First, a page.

We’d been to Ding Tai Fung several times since their inauguration in Singapore a few years back and have been reasonably satisfied with the quality of food and service. This time, we ordered pretty much ordered the usual things we are accustomed to eating here.
Lunch @ Jack’s Place is something which we had been wanting to do for such a long time but never get the opportunity to materialise. Hectic work schedules is usually the
excuse reason. But as the year closes to an end with us clearing leave and not travelling out, it seemed like the best place to enjoy a slow and simple weekday lunch. We chose the branch at Bras Basah complex for several reasons. Firstly, its just a stone’s throw away from the gym where we workout, hence allowing us to sweat out a bit to lighten our conscience on the culinary indulgence we might land ourselves in. And secondly the ambience and decor here is so well-preserved at the 80s and early 90s! Just the way we like it, uh huh uh huh!
We order two set meals of the day which came with Cream of Vegetable Soup served with garlic bread.
Autumnale, a chestnut-themed cake from COVA Pasticceria – Confetteria, a rather “upperty” Italian restaurant at Paragon Shopping Centre.
Too expensive for us for a comme il faut dine-in, and we already had our dessert fix at Canelé Pâtisserie Chocolaterie just barely 2 hours back. So we opted for takeaways from their dessert counter. They offered a good selection of cakes and tarts of all sizes from finger-food to whole cakes but the Italian styling is distinctively different from the French. Pardon my ignorance but my knowledge on Italian cuisine is pretty much limited to the savoury items like pasta, pizzas and delicious rich stews. Tiramisu and Panna Cotta are the only two that comes to mind readily when I try to recall what Italian desserts I’d tried before.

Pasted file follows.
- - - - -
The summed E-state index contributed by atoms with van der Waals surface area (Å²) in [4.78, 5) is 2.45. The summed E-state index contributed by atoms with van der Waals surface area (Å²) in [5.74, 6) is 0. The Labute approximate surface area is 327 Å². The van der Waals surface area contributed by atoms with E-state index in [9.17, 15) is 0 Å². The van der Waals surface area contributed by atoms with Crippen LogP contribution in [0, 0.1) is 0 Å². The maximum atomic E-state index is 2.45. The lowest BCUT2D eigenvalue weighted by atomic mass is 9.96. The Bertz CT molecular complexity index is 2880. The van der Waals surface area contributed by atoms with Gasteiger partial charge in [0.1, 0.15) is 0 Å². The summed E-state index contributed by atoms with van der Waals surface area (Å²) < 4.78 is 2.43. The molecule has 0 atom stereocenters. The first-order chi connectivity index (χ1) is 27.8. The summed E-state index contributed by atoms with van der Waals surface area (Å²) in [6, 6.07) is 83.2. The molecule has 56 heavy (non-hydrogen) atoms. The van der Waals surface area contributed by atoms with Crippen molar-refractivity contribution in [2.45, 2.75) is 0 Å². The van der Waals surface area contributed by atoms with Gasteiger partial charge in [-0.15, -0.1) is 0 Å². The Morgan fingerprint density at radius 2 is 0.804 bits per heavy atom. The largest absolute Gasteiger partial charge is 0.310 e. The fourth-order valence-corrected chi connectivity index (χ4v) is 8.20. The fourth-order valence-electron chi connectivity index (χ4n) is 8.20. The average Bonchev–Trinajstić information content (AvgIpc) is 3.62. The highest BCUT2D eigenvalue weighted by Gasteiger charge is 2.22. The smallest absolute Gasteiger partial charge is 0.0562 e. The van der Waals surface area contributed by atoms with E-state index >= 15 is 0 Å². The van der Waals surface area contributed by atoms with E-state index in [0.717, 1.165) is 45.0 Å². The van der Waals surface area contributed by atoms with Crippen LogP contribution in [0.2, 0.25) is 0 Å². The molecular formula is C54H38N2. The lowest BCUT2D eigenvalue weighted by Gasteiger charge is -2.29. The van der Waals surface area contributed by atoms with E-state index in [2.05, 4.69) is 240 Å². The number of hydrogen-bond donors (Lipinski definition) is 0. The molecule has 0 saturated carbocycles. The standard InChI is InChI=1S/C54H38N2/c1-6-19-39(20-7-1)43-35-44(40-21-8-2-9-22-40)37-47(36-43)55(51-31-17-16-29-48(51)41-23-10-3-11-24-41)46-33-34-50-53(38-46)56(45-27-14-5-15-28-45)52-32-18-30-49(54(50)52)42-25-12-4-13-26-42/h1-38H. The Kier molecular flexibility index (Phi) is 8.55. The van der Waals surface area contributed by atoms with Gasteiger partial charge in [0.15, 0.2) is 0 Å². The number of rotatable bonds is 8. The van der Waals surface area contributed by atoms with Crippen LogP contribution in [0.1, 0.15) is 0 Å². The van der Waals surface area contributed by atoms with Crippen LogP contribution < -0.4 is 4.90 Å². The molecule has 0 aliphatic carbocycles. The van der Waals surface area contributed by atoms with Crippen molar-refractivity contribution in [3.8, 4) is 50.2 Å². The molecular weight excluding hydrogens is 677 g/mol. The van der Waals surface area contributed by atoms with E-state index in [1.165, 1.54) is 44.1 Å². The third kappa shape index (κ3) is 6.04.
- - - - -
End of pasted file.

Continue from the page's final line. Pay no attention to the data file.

Amongst the array of takeaway desserts available at the counter, Autumnale stood out prominently and we decided that Autumnale it shall be!
Desserts @ Canelé Pâtisserie Chocolaterie, Scotts Road.
We’d passed by this place umpteen times when you are in Orchard but neve tried their stuff before, be it dine-in or takeaways. Partly because the prices were on the exorbitant side by our standards. But since we are on a mini pâtisserie craze, we couldn’t resist trying their beautifully crafted desserts!